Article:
Mr Johnson is expected to say Parliament cannot and will not change the outcome of the 2016 referendum and insist there must be a new deal to replace Mrs May's withdrawal agreement - defeated three times by MPs - if the UK is to leave the EU with a deal.
However, it is thought their discussions will chiefly focus on issues such as foreign policy, security, trade and the environment, ahead of the G7 summit next weekend.
Boris Johnson had been reluctant to fly to meet European leaders until it seemed a breakthrough was likely.
But - it still doesn't.
When Mr Johnson meets the EU's most powerful leaders - Angela Merkel and Emmanuel Macron - he will repeat his message that the UK is leaving, no matter what, at the end of October.
He will tell them face-to-face for the first time that the only way the UK will sign up to a deal is if the EU thinks again, and replaces the agreement brokered by Mrs May.
But there seems to be little chance of any serious progress in the coming days.
No 10 does not seem particularly optimistic and says it expects both sides will say their piece, then move on to other issues.
Anti-Brexit campaigner Gina Miller said the Government had "unequivocally" accepted it could not shut down Parliament to clear the way for a no-deal Brexit.
She told Sky's Sophy Ridge On Sunday: "What they have said is, unequivocally, they accept that to close down Parliament, to bypass them in terms of Brexit - stopping a no-deal Brexit, in particular - is illegal."
But Ms Miller said she would continue to seek further reassurances that MPs would be able to pass legislation to stop a no-deal Brexit.
Meanwhile, a cross-party group of more than 100 MPs has urged the prime minister to recall Parliament and let it sit permanently until the UK leaves the EU.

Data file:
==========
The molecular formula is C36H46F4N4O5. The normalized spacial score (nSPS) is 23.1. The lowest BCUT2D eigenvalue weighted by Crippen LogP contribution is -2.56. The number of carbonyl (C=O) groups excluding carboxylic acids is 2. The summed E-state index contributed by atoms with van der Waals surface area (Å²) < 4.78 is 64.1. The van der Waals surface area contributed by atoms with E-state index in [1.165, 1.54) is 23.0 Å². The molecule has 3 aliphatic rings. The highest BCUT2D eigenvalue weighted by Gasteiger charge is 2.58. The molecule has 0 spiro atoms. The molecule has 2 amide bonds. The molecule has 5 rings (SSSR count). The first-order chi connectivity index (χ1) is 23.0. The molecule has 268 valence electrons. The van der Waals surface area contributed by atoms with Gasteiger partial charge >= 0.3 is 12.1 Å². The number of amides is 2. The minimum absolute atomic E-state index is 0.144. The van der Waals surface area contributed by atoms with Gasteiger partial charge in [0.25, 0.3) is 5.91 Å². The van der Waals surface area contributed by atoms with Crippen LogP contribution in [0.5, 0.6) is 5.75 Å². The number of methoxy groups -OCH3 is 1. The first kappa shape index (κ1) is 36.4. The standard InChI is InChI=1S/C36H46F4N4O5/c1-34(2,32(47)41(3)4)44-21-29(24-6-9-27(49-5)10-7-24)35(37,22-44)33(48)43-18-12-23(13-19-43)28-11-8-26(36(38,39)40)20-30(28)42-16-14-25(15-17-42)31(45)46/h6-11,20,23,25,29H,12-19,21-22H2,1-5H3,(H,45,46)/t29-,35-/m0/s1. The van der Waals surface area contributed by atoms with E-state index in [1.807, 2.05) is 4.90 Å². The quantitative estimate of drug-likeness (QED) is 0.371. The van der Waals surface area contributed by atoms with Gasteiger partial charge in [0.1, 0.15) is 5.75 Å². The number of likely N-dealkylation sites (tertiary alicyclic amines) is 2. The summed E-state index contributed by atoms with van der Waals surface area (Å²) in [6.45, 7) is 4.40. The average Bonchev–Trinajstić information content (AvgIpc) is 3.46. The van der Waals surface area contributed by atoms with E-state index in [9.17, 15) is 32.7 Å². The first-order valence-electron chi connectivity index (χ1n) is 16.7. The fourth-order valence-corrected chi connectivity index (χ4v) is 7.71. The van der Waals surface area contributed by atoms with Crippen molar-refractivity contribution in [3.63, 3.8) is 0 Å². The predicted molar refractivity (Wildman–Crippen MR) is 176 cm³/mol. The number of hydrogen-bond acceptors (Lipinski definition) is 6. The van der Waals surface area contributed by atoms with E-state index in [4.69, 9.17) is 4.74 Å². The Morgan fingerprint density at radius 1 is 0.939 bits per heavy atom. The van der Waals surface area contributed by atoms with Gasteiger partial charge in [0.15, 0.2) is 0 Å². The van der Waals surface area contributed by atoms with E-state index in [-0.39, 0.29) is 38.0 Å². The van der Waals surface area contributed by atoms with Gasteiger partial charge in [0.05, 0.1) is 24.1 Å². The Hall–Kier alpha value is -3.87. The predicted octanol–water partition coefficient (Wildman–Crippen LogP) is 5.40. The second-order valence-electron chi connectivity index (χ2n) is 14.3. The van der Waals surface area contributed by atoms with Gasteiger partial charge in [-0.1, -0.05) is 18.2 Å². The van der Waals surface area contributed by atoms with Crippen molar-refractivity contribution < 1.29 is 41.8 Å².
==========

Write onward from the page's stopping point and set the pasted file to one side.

In a letter, MPs say the country is "on the brink of an economic crisis".
It continues: "Parliament must be recalled now in August and sit permanently until 31 October, so that the voices of the people can be heard, and that there can be proper scrutiny of your government."
Labour leader Jeremy Corbyn has reiterated his call for MPs to work together to stop a no-deal Brexit.
Speaking to the Observer, Mr Corbyn said his plan to be installed as an interim prime minister was the "simplest and most democratic way to stop no deal".
The Labour leader has said, as a caretaker PM, he would delay Brexit, call a snap election, and campaign for another referendum.
But Lib Dem leader Jo Swinson said Mr Corbyn was "divisive" and instead suggested Conservative MP Ken Clarke or former Labour leader Harriet Harman could head a temporary government.
Elsewhere, in a letter seen by the Mail on Sunday, Mr Johnson warned rebel Tory MPs their opposition to a no-deal Brexit was damaging the prospect of getting a new deal.
He said it was "plain as a pikestaff" that the EU will "not compromise as long as they believe there is the faintest possibility that Parliament can block Brexit on 31 October".